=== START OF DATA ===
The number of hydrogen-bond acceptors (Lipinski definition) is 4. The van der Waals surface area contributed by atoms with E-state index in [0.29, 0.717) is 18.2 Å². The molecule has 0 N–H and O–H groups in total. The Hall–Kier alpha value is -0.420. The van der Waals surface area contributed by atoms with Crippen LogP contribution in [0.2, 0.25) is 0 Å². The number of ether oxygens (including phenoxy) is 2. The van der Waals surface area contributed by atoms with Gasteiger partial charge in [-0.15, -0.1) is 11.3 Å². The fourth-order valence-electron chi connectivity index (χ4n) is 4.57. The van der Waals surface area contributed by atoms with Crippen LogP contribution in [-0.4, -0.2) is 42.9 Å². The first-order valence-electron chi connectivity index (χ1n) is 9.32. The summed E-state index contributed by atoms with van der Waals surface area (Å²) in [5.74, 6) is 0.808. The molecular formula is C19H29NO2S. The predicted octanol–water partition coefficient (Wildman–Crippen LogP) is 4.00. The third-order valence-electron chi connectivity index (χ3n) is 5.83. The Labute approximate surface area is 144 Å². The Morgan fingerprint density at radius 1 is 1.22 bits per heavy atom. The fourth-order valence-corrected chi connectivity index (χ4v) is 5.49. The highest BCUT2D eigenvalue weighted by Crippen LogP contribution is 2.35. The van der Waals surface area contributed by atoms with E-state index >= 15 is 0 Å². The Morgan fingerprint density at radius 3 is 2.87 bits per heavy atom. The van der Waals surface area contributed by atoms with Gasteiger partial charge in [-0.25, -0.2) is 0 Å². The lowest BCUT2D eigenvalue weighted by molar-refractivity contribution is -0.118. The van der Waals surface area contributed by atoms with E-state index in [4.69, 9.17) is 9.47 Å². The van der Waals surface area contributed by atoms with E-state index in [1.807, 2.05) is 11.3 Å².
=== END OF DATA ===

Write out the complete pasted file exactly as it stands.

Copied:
The number of hydrogen-bond acceptors (Lipinski definition) is 4. The van der Waals surface area contributed by atoms with E-state index in [0.29, 0.717) is 18.2 Å². The molecule has 0 N–H and O–H groups in total. The Hall–Kier alpha value is -0.420. The van der Waals surface area contributed by atoms with Crippen LogP contribution in [0.2, 0.25) is 0 Å². The number of ether oxygens (including phenoxy) is 2. The van der Waals surface area contributed by atoms with Gasteiger partial charge in [-0.15, -0.1) is 11.3 Å². The fourth-order valence-electron chi connectivity index (χ4n) is 4.57. The van der Waals surface area contributed by atoms with Crippen LogP contribution in [-0.4, -0.2) is 42.9 Å². The first-order valence-electron chi connectivity index (χ1n) is 9.32. The summed E-state index contributed by atoms with van der Waals surface area (Å²) in [5.74, 6) is 0.808. The molecular formula is C19H29NO2S. The predicted octanol–water partition coefficient (Wildman–Crippen LogP) is 4.00. The third-order valence-electron chi connectivity index (χ3n) is 5.83. The Labute approximate surface area is 144 Å². The Morgan fingerprint density at radius 1 is 1.22 bits per heavy atom. The fourth-order valence-corrected chi connectivity index (χ4v) is 5.49. The highest BCUT2D eigenvalue weighted by Crippen LogP contribution is 2.35. The van der Waals surface area contributed by atoms with E-state index >= 15 is 0 Å². The Morgan fingerprint density at radius 3 is 2.87 bits per heavy atom. The van der Waals surface area contributed by atoms with Gasteiger partial charge in [-0.25, -0.2) is 0 Å². The lowest BCUT2D eigenvalue weighted by molar-refractivity contribution is -0.118. The van der Waals surface area contributed by atoms with E-state index in [4.69, 9.17) is 9.47 Å². The van der Waals surface area contributed by atoms with E-state index in [1.807, 2.05) is 11.3 Å².